Finding Balance by Tara Soprano MS, LAT, ATC
Recently during an interview with DAT students I was asked how I balance my career, my various committee appointments, and my personal life. “I don’t” I replied. The answer resulted in a brief silence from the group. I went on to explain that work life balance is not something I have right now. That some weeks I dedicate more time to my committee roles than others. On occasion my job keeps me at the office for multiple twelve hour days in a week and I am not best suited for answering emails past 10pm. I’ve spent countless dinners on a conference call speaking into my headphones instead of to my boyfriend across the table. “You are bringing your computer?” my boyfriend asks as we leave for my college roommate’s wedding back in Philadelphia. “I have to work on the plane” I reply. This is not balance but it is real.
The idea of work life balance is a hot topic especially among young professionals (YP). YPs are in a perfect storm scenario for what the World Health Organization (WHO) now classifies as burn out. A few years of experience in the work force you have probably found a direction to pursue. You have added responsibilities and are looking to move up the ladder. Employers love committed employees who work long hours right? What better way to show your dedication than answer emails on your vacation day! Next up is your interest in your profession. You may also have gotten involved at the state, district, national level or with societies and organizations. And what about your personal life? Did you use all your vacation days last year? The notion of getting ahead in your career can leave YPs feeling like they are constantly falling behind.
Without some type of balance, whatever that looks like to you at this time, something will have to give. My advice to the DAT students was to set up simple boundaries. For example, I do not answer work emails after 6pm during the week and only respond to urgent emails over the weekend. I have communicated this to my team and it has worked for us. I have recently instituted a “Work Free Saturday” where I spend time with my boyfriend, friends, and dogs and not checking any email, even personal email. These strategies aren’t perfect but a work in progress. What are your suggestions for finding balance amidst the “storm” in your life?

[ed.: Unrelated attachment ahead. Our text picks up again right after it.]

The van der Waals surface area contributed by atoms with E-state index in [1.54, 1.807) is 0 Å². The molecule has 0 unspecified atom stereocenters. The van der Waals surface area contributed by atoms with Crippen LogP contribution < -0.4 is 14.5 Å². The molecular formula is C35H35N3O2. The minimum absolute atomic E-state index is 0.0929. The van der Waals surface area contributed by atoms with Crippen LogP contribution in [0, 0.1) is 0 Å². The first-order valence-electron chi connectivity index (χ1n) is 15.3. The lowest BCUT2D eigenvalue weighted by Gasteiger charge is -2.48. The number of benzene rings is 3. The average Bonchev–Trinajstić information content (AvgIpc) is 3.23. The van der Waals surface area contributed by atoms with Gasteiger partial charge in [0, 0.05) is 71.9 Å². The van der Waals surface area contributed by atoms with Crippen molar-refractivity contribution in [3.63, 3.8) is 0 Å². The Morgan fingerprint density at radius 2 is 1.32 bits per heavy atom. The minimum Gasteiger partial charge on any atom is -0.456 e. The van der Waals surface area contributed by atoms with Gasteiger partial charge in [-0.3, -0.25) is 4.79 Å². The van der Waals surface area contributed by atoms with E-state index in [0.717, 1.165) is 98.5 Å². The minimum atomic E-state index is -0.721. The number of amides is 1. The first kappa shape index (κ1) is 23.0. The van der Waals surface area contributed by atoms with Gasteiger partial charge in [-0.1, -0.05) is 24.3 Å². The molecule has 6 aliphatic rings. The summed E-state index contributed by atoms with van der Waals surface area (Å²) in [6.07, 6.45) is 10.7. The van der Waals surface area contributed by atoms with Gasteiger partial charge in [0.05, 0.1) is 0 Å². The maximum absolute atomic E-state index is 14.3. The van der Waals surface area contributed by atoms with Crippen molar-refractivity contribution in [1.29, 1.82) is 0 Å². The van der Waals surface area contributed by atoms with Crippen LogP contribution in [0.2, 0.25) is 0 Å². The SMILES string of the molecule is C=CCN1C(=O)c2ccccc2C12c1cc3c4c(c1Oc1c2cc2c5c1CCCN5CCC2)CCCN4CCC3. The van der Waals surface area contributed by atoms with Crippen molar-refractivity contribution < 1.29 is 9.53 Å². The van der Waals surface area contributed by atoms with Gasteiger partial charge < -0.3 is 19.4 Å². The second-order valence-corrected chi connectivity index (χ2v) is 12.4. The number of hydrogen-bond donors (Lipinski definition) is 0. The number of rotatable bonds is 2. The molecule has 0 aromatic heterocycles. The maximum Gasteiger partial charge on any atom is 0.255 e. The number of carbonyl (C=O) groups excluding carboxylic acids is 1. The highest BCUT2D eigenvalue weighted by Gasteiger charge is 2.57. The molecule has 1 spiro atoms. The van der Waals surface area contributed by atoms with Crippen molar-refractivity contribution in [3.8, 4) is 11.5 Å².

For me, it is helpful to identify and prioritize my tasks. For example, what needs to get done now or can get done now (simple things to check off) vs. what needs to get done in a few days, week, month, etc. I feel better about letting things sit for a while if I have determined that it isn’t urgent. At first it was hard because I really like the feeling of everything being complete, but over time I have been able to become more comfortable with leaving some things for later and realized that I was going to burn out if I kept treating everything as urgent. Setting boundaries is not something to feel guilty about, although in our work culture this can be difficult as we may feel that we are letting down coworkers, patients, etc. I think the strategies you are trying are great ways to help with work/life balance!
This article is the epitome of what it looks like to be a young professional especially in healthcare/athletic training where respect is earned, not given. Obviously there is the “formal” definition of young professional placed by the NATA (0-10 yrs of experience) but individuals decide what they are passionate about or their career goals are. This can lead to long working hours of BOTH our employment positions and also motivated servantship to the AT profession.
So yes, finding work life balance is a never ending roller coaster. Sometimes we feel we are close to achieving it and other times, we feel like we are barely holding on. This is normal and it comes with the territory of being a motivated, driven, and humble professional.
Although I am as guilty of not being balanced as anyone, I try seek it in a few different ways:
1. Putting my phone on silent when I am with my immediate family and/or friends. At that time, you are truly with the most important people. If you are on call or need to be able to answer a call/text in emergency, add those phone numbers to a favorites list that give notifications when your phone is on silent or in “do not disturb” mode.
2. Take email notifications off your phone. Depending on your situation or work environment, the most important messages often come by call or text. This will alleviate the 20-50+ new distractions you get daily whether work or personal email.
3. Check email only a certain amount of times during the day at scheduled times instead of 100+ times per day.
4. Ask your most important family and friends to help you by telling you when you are on your phone or computer too much.
Thanks for a great blog post Tara!